During COVID disruptions, Modestino said “many would-be college students took jobs to support their households and as wages have risen, there is even less of an incentive to enroll.”
And in recent years during the pandemic as companies dealt with hiring woes, they may have loosened their typical education requirements.
“The tight labor market has also meant that employers are willing to forego a college degree to be able fill some jobs and have even been willing to train workers,” Modestino said. “For Gen Z, it’s certainly the case that the ‘college for all’ mentality has been replaced with ‘show me the money.'”
Gen Zers and young job seekers have been using alternate methods to gain skills rather than obtaining an expensive degree. Nathan Allred left a technical college and eventually became a sheet-metal apprentice where he was able to develop the skills he needed by watching the other journeymen on the job — and while getting paid.
“I say if you find out college isn’t for you, you don’t learn that way, you’d rather learn hands-on — stay out of student debt, try out a trade,” Allred previously told Insider.
Republicans question the value of college
Over the last several years, colleges and universities have become political minefields. Concerns that professors are bringing their liberal politics into the classroom and protecting students from views they might find offensive have made Republicans more skeptical of college as a value proposition. That may partially explain the drop in college enrollments.
Since the 1960s, Republicans like Richard Nixon and Ronald Reagan complained that colleges lacked conservative professors and perspectives, but they never doubted the economic benefits of a college education, Will Bunch, a Philadelphia Inquirer columnist and higher-ed expert, told Insider.
“It’s fairly recent that people have been saying college isn’t worth it, don’t go there,” Bunch said, noting Republican approval of colleges began to sink in 2015, “the same year that Donald Trump came down the escalator and announced his run for president.”
Whereas a majority of Republicans and Republican-leaning independents once thought colleges and universities had a positive impact on the country, that dropped from 54% in 2015 to 33% by 2019, according to a Pew Research Center report.
Today’s concerns about student debt and workplace readiness mean “the ideological argument takes on a lot more power,” Bunch said. In April 2022, Florida Gov. Ron DeSantis tried to restrict discussion of race and gender in workplaces and college classrooms with his Stop WOKE Act.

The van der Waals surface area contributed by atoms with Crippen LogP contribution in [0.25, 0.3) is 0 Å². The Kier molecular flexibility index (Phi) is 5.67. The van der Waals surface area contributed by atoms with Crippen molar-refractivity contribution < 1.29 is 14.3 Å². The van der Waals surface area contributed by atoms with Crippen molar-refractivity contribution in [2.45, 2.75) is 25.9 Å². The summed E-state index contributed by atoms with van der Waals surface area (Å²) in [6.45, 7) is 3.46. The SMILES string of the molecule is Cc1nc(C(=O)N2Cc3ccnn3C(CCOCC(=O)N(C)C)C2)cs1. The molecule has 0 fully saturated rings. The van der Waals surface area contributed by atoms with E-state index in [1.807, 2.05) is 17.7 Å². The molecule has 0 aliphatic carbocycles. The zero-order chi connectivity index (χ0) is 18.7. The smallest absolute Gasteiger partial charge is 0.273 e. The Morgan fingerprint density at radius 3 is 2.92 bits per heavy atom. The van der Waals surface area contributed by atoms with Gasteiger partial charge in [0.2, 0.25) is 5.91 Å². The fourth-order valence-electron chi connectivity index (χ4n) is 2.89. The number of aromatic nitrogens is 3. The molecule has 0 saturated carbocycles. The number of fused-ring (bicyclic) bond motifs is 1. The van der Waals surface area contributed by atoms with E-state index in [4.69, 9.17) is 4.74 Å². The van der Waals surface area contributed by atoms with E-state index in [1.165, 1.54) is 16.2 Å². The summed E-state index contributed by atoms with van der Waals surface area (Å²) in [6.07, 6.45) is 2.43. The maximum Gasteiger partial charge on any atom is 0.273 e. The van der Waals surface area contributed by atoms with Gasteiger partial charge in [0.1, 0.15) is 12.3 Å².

Such attacks on colleges over the years might have caused Republicans to question the skill benefits of a college education. A 2016 Pew survey found that 58% of Republicans, including those who said they lean toward the party, think skill acquisition should be the “main purpose” of college compared to 43% of their Democratic counterparts. But, among those worried about the direction of US higher education, 73% of Republicans think college is failing to teach these compared to 56% of Democrats, according to 2018 Pew data.
“If you are already thinking college should be about career preparation and you don’t like what you’re hearing about the politics on campus, it’s a double disincentive for someone” to enroll who’s already on the fence, Bunch said. “It’s going to tip the decision towards not going.”
Though there isn’t data showing Republican voters are enrolling at lower rates because of these concerns, they are more likely to question the value of college. According to survey data by the think tank New America, 40% of Republicans and independents think a public four-year college might not be worth the cost, compared to 22% of Democrats.
“The conservative political piece is just the cherry on top,” Bunch said. “It’s a contributing factor but not the largest factor.”
Politicians of both parties seem to be catching on to these trends as states and companies have dropped degree requirements to hire and retain workers in recent years.